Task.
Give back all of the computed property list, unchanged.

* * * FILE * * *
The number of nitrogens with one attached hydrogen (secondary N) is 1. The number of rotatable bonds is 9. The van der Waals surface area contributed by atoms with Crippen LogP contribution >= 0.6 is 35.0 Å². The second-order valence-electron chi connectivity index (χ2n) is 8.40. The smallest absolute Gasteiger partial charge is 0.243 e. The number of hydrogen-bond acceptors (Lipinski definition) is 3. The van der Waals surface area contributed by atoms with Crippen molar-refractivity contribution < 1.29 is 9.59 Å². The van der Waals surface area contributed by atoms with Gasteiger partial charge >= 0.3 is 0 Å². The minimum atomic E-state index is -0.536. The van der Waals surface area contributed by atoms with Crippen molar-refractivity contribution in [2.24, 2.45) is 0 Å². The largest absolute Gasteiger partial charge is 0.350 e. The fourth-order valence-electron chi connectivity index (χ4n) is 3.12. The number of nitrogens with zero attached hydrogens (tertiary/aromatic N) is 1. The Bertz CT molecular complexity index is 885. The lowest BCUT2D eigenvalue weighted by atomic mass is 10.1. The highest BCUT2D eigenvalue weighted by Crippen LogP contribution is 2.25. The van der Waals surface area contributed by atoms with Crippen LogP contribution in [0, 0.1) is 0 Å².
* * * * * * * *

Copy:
The number of nitrogens with one attached hydrogen (secondary N) is 1. The number of rotatable bonds is 9. The van der Waals surface area contributed by atoms with Crippen LogP contribution >= 0.6 is 35.0 Å². The second-order valence-electron chi connectivity index (χ2n) is 8.40. The smallest absolute Gasteiger partial charge is 0.243 e. The number of hydrogen-bond acceptors (Lipinski definition) is 3. The van der Waals surface area contributed by atoms with Crippen molar-refractivity contribution < 1.29 is 9.59 Å². The van der Waals surface area contributed by atoms with Gasteiger partial charge >= 0.3 is 0 Å². The minimum atomic E-state index is -0.536. The van der Waals surface area contributed by atoms with Crippen molar-refractivity contribution in [2.24, 2.45) is 0 Å². The largest absolute Gasteiger partial charge is 0.350 e. The fourth-order valence-electron chi connectivity index (χ4n) is 3.12. The number of nitrogens with zero attached hydrogens (tertiary/aromatic N) is 1. The Bertz CT molecular complexity index is 885. The lowest BCUT2D eigenvalue weighted by atomic mass is 10.1. The highest BCUT2D eigenvalue weighted by Crippen LogP contribution is 2.25. The van der Waals surface area contributed by atoms with Crippen LogP contribution in [0, 0.1) is 0 Å².